A perfect Pinterest picture includes no human faces, has a minimalistic background, multiple dominant colors, an abundance of red, moderate light and saturation, and is vertically oriented in a portrait style. Unless we’re speaking about clothing and apparel, this is ideal for creative product photography.
Social Media Examiner has described Pinterest as a visual search engine, which is true. When in pursuit of engaging visual content, we hardly ever go to Google Images for help (it’s mostly for tacky, royalty-free stock photography anyway). No, we go straight to Pinterest, where we are engaged and inspired.
But if Pinterest serves as a search engine for photos, instructographics, gifs, and videos, then pins should be easily manipulated with some kind of SEO technique, right? Spot on, in fact. There are a number of optimization hacks that can be applied to Pinterest, and these are the most effective ones.
Presuming you’ve already conducted keyword research for your main SEO strategy (as all businesses should), the same frequently searched phrases can be used for Pinterest optimization as well. Add them to pin file names, titles, and descriptions. As always, avoid stuffing, spamming, and misleading.
Saturday morning is the best time to pin, according to HubSpot. To that, SocialFresh adds another helpful stat — the busiest repinning hours on Pinterest are between 2 and 4 p.m., and between 8 p.m. and 1 a.m.
The aforementioned peak pinning hours are presented in Eastern Standard Time, and naturally mean very little if your target audience is somewhere else. Speaking of which, these hours always depend on scrolling habits of pinners you’re trying to appeal to. Do niche research and establish your ideal buying persona. Getting familiar with your audience’s Pinterest habits should be easy from there.
With customer convenience being a big buzzword these days, your Pinterest marketing strategy could benefit from the same principles used to remove friction from a typical buyer’s journey. In Pinterest terms, this means linking to your sites and social media accounts, and adding pins to your newsletters.
First, make it easy for your website visitors to pin photos directly from the site by including a hovering “Pin It” button. Then, gain more followers by connecting your Pinterest account to Facebook, Twitter, and Google+. Finally, make pins a part of your email marketing campaign, and use them as CTAs.
Each lead generation email, be it a newsletter or something else, should include an exciting call-to-action — an invite to a receiver to visit your website or social media page. If Pinterest is among them, your calls-to-action can be calls-to-pin (CTPs). Say something like: Visit our board for more delight.
It’s a simple math — the more people you target in your marketing campaign, the more successful it will be. On social media, the effectiveness of these strategies depends on how many followers you earn, engage, and build long-lasting relationships with. It’s the same with Pinterest, so let’s take a look at the best techniques for targeting pinners and building a loyal following that converts fairly quickly.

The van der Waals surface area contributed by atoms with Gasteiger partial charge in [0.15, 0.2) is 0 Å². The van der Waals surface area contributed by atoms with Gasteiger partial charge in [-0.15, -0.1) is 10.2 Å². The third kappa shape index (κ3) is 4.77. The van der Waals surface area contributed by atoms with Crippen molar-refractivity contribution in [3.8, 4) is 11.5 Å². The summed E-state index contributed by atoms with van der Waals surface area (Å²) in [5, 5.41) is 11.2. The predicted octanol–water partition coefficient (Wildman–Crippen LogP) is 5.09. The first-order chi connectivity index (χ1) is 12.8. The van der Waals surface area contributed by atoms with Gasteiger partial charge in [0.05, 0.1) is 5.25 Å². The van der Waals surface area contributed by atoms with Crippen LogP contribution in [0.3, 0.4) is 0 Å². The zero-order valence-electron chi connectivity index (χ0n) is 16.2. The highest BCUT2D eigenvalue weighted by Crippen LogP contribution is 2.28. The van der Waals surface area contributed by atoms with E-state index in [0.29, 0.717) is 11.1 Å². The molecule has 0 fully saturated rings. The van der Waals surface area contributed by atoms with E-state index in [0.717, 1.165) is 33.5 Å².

A Pinterest case study conducted at the University of Minnesota reveals three main factors that affect a pinner’s decision to follow another Pinterest user or board. The first is the number of accounts that that Pinterest user (in this case, you) is already following, or is followed by. The second and third are the number of pins and boards you have in your Pinterest portfolio. Once again, the more, the merrier.
The frequency of Pinterest posts is another factor you should take into account. Expert pinners claim that the optimal daily amount of pins is between five and 30, which includes original posts in addition to curated and repinned ones. Bulk means spam, so pin one post at a time.
Whether we’re speaking of Pinterest or Facebook, Instagram or Twitter, social media etiquette is all about communities and a friendly exchange of ideas. In order to grow an influencer at any of them, you need to engage with the crowd and spend some quality time contributing back to a chosen society.
Whether you’re pinning to be noticed for personal or business reasons, you have to keep the exchange open. This means responding to comments, answering questions, and addressing other users as fellow pinners and individuals with names, not buyer personas that may or may not get converted.
The social media exchange is like any other — mutual. If others are commenting on your pins and repinning them, you need to show interest and return the favor. And don’t sit and wait for them to follow you. Take the initiative and make contact with influential pinners; they might teach you a lot.
Plus, engaging with popular boards and pins will get your name out there. The more followers these influential pinners have, the more people who will see your comments on their pins. Unless they are obnoxious social media divas, they’ll start repinning your posts back. A true community spirit!
All of the aforementioned tips should earn you a nice following and prepare your pins for campaigning. Besides optimization and organic relationship building, there’s not much more you need to do in this first phase. The second phase, however, is where your marketing efforts should get more deliberate and specific — they’ll need a strategy to make them effective and to launch them to a whole next level.